Road trips are an American right of passage! Whether it was a summer vacation spent trekking across the country in the back seat of a station wagon, or just you and a group of buddies making a spring break run to Daytona Beach, Florida, you’ve no doubt shared in the road trip experience one or twice before. The question is, how much of those trips — and all the amazing sights and scenes you passed along the way — do you actually remember?  If the details of your past journeys are a bit hazy, check out this list of the five best ways to document your road trip, and start making those memories last!




Take lots of pictures and videos. This may sound like a no-brainer, but you’d be surprised at how many people take a road trip and forget to take any pictures, because they are too busy driving. You don’t have to be the typical tourist and take photos of every sign, scene and storefront you pass. But make a point to take some group shots with the people you’re traveling with (both inside and out of the car). Set your video camera or cell phone on your car’s dashboard and get some footage of the road, and all the cool stuff you see along the way (be sure to record the live audio of your behind-the-wheel commentary too). Stop at designated rest stops and look out points, and capture some of the scenery that most people simply speed past. Yes, stopping for photos and videos may alter your travel schedule a bit. But after the trip, when you look back at all your pictures/videos, and can actually remember what you saw, you’ll be glad you did.

Keep a travel log. Taking lots of pictures and videos is a great way to document your road trip. But if your photos don’t provide any clues about where you are or when the photo was taken, it can be difficult to remember what you’re actually looking at later on. Keeping a travel log or journal of your trip will eliminate this problem. You don’t have to write out a full “Dear Diary” entry every day. But you should try to at least record the travel date, start/end destination, total miles traveled, the cities/states you passed through, and all the major stops (restaurants, tourist attractions, other points of interest) you made during that day. You could also include some interesting facts about the places you visit. Tuck a spiral notebook in the glove box, and update your log every time you stop for gas.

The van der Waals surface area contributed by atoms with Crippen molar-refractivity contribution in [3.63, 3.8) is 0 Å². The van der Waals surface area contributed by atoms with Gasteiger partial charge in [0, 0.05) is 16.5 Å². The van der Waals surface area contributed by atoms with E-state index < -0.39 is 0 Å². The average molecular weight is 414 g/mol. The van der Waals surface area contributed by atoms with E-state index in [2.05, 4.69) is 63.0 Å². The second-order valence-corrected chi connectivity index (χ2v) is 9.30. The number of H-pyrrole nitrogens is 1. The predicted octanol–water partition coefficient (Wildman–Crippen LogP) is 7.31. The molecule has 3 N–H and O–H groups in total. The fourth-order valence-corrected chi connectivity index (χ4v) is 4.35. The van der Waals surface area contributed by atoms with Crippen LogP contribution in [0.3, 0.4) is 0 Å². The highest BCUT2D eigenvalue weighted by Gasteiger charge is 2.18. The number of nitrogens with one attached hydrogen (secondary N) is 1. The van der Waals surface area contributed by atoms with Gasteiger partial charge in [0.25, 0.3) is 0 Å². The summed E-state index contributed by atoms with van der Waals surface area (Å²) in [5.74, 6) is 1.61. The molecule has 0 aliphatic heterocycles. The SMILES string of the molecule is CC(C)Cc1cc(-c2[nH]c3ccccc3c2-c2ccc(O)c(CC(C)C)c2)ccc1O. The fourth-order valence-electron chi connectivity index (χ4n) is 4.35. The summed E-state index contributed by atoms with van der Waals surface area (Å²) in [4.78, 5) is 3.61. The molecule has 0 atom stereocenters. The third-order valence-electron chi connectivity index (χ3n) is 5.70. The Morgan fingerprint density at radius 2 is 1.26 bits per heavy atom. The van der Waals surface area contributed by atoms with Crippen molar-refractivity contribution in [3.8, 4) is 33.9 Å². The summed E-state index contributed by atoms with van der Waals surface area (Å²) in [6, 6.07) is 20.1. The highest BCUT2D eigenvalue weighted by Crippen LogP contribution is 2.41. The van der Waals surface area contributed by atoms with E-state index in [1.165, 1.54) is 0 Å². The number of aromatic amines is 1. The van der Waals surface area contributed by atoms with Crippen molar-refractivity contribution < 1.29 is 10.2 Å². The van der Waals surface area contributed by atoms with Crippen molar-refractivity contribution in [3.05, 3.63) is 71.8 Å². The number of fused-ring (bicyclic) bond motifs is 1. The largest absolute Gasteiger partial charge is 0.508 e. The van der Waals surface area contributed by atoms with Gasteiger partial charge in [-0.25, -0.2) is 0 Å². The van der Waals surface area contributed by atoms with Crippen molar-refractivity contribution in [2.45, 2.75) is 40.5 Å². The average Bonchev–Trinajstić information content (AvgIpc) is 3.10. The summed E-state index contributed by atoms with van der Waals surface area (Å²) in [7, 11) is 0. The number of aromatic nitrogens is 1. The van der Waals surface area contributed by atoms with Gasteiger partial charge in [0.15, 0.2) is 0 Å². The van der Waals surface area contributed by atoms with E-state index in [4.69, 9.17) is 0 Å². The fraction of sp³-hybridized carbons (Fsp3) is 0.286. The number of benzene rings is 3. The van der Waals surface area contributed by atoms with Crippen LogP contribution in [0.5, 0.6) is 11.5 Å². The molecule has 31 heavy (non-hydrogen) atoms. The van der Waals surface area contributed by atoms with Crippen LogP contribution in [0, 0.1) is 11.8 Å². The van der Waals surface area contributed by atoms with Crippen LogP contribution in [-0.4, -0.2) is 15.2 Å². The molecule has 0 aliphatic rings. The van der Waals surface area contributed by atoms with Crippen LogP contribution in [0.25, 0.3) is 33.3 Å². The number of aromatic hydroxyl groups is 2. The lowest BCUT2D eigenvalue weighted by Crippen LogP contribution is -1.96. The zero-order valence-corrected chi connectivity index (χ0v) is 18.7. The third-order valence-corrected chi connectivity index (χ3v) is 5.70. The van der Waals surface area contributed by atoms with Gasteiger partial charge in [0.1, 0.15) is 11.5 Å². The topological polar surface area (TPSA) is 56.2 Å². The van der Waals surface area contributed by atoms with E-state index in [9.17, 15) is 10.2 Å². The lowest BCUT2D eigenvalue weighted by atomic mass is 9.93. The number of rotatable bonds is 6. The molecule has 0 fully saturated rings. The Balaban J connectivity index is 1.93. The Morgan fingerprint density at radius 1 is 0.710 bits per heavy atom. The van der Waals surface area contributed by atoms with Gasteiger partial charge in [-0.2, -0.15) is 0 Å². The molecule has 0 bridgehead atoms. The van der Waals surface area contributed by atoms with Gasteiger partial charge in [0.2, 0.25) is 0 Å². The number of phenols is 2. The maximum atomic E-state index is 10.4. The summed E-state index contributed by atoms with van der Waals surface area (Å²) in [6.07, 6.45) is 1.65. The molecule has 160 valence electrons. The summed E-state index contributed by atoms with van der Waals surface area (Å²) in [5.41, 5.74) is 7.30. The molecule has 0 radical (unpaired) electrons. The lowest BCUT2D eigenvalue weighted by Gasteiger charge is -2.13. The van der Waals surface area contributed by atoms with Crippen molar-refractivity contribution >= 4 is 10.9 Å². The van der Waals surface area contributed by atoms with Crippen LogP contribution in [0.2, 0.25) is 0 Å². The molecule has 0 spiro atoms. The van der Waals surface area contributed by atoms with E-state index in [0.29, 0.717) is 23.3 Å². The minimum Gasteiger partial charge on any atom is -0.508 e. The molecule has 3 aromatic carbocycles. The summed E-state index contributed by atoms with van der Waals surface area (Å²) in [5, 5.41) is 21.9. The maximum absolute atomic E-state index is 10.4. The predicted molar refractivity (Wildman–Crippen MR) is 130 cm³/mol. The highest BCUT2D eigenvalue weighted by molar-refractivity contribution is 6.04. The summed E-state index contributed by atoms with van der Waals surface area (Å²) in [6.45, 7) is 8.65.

Eat your memories. Stopping for food, drinks and snacks (and eventually bathroom breaks) is a major component of any road trip. Nowadays, all the nation’s major roadways have been populated with an abundance of fast food joints and chain restaurants, which — with the exception of some regional variance — can be found in almost every city in America. So when it comes time to chow down on your next road trip, skip McDonald’s, Wendy’s and Taco Bell, and go for the old diners, greasy spoons and roadside stands you see along the way instead. Experiencing the new and unknown is part of what makes road tripping so much fun. So why go with the same old burgers and fries you can get anywhere? By sampling some of the local cuisine, you’ll also have a chance to create your own memories, as you interact with the local servers, cashiers and townsfolk you’ll no doubt rub elbows with inside.


Spring for a souvenir. From T-shirts to key chains, and shot glasses to coffee mugs, nearly every city, state and tourist stop you pass through will provide an opportunity for you to purchase a souvenir. While extreme souvenir spending can throw off your travel budget, buying a couple keepsakes along the way will help you to remember all the fun and fascinating places you visited on your trip. That doesn’t mean you have to go crazy and buy the whole store, but taking home a magnet from the Grand Canyon or an umbrella from Niagara Falls, will help remind you of the good time you had. Besides, in the age of Photoshop, how else can you prove you actually went somewhere, if you don’t bring home a souvenir?


Send some postcards. Today, the use of social media sites like Facebook, Twitter and Instagram allow users share pictures and status updates, and communicate with friends and family about how the trip is going. Back in the day, people used to mail postcards to accomplish this feat — and believe it or not, they still can! The cool thing about postcards is: they are cheap (usually about a quarter a piece); easy to find (available in almost every gift shop on earth); fun to pick out, and even more fun to receive! Imagine how excited Grandma will be when she opens her mailbox and finds out what a great time you had at the Alamo! How hot it was in Utah when you passed through! Or how much money you won in Las Vegas! Not only will you be further documenting the fun and excitement of your road trip, you’ll be recruiting friends and family members who will now be able to help you remember all that you’ve seen and done!

 -J. Morgan